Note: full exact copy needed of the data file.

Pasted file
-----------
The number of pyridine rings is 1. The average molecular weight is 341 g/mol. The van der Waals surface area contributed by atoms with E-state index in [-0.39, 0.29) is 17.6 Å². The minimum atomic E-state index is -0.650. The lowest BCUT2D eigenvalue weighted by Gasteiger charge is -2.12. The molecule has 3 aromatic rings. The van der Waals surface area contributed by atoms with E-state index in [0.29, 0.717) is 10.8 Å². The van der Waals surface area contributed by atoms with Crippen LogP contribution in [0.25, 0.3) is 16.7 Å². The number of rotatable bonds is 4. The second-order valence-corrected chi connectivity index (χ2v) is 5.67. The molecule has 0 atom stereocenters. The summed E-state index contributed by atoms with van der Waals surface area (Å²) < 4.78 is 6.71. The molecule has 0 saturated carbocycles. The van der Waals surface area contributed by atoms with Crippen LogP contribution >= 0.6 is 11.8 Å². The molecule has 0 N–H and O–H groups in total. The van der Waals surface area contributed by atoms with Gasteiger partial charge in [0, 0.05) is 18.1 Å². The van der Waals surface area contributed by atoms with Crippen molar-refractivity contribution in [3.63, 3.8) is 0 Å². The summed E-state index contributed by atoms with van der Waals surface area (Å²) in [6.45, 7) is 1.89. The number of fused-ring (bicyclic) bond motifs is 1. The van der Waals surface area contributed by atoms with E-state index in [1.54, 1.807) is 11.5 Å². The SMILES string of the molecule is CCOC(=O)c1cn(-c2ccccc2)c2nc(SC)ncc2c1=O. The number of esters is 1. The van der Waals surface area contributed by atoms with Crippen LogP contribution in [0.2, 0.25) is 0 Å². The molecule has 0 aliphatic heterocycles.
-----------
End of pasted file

The number of pyridine rings is 1. The average molecular weight is 341 g/mol. The van der Waals surface area contributed by atoms with E-state index in [-0.39, 0.29) is 17.6 Å². The minimum atomic E-state index is -0.650. The lowest BCUT2D eigenvalue weighted by Gasteiger charge is -2.12. The molecule has 3 aromatic rings. The van der Waals surface area contributed by atoms with E-state index in [0.29, 0.717) is 10.8 Å². The van der Waals surface area contributed by atoms with Crippen LogP contribution in [0.25, 0.3) is 16.7 Å². The number of rotatable bonds is 4. The second-order valence-corrected chi connectivity index (χ2v) is 5.67. The molecule has 0 atom stereocenters. The summed E-state index contributed by atoms with van der Waals surface area (Å²) < 4.78 is 6.71. The molecule has 0 saturated carbocycles. The van der Waals surface area contributed by atoms with Crippen LogP contribution >= 0.6 is 11.8 Å². The molecule has 0 N–H and O–H groups in total. The van der Waals surface area contributed by atoms with Gasteiger partial charge in [0, 0.05) is 18.1 Å². The van der Waals surface area contributed by atoms with Crippen molar-refractivity contribution in [3.63, 3.8) is 0 Å². The summed E-state index contributed by atoms with van der Waals surface area (Å²) in [6.45, 7) is 1.89. The number of fused-ring (bicyclic) bond motifs is 1. The van der Waals surface area contributed by atoms with E-state index in [1.54, 1.807) is 11.5 Å². The SMILES string of the molecule is CCOC(=O)c1cn(-c2ccccc2)c2nc(SC)ncc2c1=O. The number of esters is 1. The van der Waals surface area contributed by atoms with Crippen LogP contribution in [0.2, 0.25) is 0 Å². The molecule has 0 aliphatic heterocycles.